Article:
Estranged brothers have a chance to reconcile when pursued by a ruthless loan shark and faced with caring for their mother, just back from the dead, in Leder’s (Juggler, Porn Star, Monkey Wrench, 2014, etc.) comic thriller.
Talent agent Danny Miller owes a hefty chunk of change to the sadistic Harvey Mineral and his muscle, Omar Creech. But Danny gets an idea from Jenny Stone, seeking representation for her (literally) unbelievable ability to bring dead things back to life. Danny has seen Jenny’s power work and knows some people will pay top dollar to have a loved one returned. Like Danny’s dentist, Donald Greenburg, who lost his cherished poodle, Chachi, to Harvey’s cruelty. Danny brings in accountant brother Mike, recently unemployed after his firm cut him loose due to accusations of embezzlement. Donald unfortunately foots the $75,000 resurrection bill by borrowing from Harvey, so the loan shark and Omar are keeping close eyes on the cash. Likewise interested in the money are cop/stand-up comic Gary Shuler and insane real estate developer Judd Martin, who blames Mike for bankrupting him. To combat Danny and Mike’s endless bickering, stemming from Mike’s swearing to late mom Linda that he’d look after Danny, Jenny suggests bringing Linda back to release Mike from his oath. But Jenny’s service has a side effect: Linda and Chachi are decidedly more aggressive than usual—and occasionally lethal. The novel is a zany tale that tosses logic out the window: Mike, for example, is honor-bound by the oath but not bothered by stealing Linda’s body from the mortuary. Leder’s breezy, tongue-in-cheek narrative is a zombie story in which the walking dead aren’t even the biggest threat. A few jokes are repetitive, like references to Mike’s weight; Omar incessantly calls him Moby Dick. But off-kilter characters result in hysterical antics. Gary steals the spotlight: he willingly acknowledges his Oreos addiction and voluntarily puts himself in danger (including a dunk in a piranha tank) for material to use in his stand-up. The final act goes for the jugular, thanks to the welcome introduction of a chain saw, while a possible love triangle between Jenny and the brothers takes a cheeky turn.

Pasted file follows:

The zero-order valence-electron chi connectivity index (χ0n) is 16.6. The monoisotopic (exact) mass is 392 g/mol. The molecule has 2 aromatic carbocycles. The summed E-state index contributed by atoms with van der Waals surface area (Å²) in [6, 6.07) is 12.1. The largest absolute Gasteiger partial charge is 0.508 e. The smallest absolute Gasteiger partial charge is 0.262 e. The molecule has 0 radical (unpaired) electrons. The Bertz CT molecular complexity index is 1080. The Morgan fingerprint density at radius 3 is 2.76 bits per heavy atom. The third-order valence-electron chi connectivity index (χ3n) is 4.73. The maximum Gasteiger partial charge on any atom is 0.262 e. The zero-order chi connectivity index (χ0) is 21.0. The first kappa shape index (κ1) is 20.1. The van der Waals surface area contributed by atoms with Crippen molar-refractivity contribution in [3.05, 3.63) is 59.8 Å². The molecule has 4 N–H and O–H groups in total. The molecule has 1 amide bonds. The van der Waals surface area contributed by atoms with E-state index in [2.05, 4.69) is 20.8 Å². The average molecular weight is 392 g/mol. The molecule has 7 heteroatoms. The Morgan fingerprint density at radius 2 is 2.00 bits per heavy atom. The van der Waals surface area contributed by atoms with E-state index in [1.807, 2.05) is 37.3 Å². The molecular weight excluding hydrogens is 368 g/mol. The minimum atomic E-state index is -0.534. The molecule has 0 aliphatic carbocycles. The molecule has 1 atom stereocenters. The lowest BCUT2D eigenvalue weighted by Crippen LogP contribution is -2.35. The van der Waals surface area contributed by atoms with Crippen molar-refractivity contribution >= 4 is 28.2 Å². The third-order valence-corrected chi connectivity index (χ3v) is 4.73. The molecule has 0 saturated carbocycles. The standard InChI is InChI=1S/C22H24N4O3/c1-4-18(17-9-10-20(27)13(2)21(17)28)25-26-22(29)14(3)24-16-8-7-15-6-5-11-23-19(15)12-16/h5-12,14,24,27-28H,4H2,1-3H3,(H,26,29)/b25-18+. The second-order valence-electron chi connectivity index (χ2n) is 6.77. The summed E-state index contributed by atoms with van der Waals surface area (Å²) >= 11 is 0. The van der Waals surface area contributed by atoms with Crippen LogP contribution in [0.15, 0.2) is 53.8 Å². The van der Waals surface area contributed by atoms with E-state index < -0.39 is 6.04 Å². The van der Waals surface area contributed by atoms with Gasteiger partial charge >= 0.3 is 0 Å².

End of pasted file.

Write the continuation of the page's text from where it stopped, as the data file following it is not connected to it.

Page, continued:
An irreverent novel that gleefully spins the plot into preposterousness.